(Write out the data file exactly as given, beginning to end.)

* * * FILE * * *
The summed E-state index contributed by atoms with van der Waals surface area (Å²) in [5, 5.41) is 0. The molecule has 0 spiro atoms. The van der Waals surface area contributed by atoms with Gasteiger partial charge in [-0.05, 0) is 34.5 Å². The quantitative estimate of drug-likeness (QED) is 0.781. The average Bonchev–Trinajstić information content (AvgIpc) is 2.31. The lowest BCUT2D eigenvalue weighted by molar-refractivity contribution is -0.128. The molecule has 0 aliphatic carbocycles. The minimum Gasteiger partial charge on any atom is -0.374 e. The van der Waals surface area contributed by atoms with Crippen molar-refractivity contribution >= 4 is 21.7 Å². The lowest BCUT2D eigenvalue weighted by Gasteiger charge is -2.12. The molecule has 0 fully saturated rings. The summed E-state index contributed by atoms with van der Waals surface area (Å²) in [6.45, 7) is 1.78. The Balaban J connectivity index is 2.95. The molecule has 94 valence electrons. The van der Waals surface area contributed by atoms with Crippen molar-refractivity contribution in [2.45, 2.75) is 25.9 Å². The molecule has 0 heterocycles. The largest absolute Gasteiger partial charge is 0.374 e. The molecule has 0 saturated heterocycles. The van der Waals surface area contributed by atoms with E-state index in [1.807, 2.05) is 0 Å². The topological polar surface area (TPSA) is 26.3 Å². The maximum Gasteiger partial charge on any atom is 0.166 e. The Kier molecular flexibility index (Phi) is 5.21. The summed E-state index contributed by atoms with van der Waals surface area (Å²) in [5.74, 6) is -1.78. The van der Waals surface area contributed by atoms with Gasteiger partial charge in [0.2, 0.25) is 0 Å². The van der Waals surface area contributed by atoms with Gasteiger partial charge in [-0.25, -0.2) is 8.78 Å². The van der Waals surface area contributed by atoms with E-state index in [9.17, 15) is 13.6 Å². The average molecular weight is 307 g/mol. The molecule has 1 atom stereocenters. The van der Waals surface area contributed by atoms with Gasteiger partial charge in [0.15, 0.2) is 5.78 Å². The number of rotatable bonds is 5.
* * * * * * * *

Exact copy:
The summed E-state index contributed by atoms with van der Waals surface area (Å²) in [5, 5.41) is 0. The molecule has 0 spiro atoms. The van der Waals surface area contributed by atoms with Gasteiger partial charge in [-0.05, 0) is 34.5 Å². The quantitative estimate of drug-likeness (QED) is 0.781. The average Bonchev–Trinajstić information content (AvgIpc) is 2.31. The lowest BCUT2D eigenvalue weighted by molar-refractivity contribution is -0.128. The molecule has 0 aliphatic carbocycles. The minimum Gasteiger partial charge on any atom is -0.374 e. The van der Waals surface area contributed by atoms with Crippen molar-refractivity contribution >= 4 is 21.7 Å². The lowest BCUT2D eigenvalue weighted by Gasteiger charge is -2.12. The molecule has 0 fully saturated rings. The summed E-state index contributed by atoms with van der Waals surface area (Å²) in [6.45, 7) is 1.78. The Balaban J connectivity index is 2.95. The molecule has 94 valence electrons. The van der Waals surface area contributed by atoms with Crippen molar-refractivity contribution in [2.45, 2.75) is 25.9 Å². The molecule has 0 heterocycles. The largest absolute Gasteiger partial charge is 0.374 e. The molecule has 0 saturated heterocycles. The van der Waals surface area contributed by atoms with E-state index in [1.807, 2.05) is 0 Å². The topological polar surface area (TPSA) is 26.3 Å². The maximum Gasteiger partial charge on any atom is 0.166 e. The Kier molecular flexibility index (Phi) is 5.21. The summed E-state index contributed by atoms with van der Waals surface area (Å²) in [5.74, 6) is -1.78. The van der Waals surface area contributed by atoms with Gasteiger partial charge in [0.2, 0.25) is 0 Å². The van der Waals surface area contributed by atoms with Gasteiger partial charge in [-0.25, -0.2) is 8.78 Å². The van der Waals surface area contributed by atoms with E-state index in [9.17, 15) is 13.6 Å². The average molecular weight is 307 g/mol. The molecule has 1 atom stereocenters. The van der Waals surface area contributed by atoms with Gasteiger partial charge in [0.15, 0.2) is 5.78 Å². The number of rotatable bonds is 5.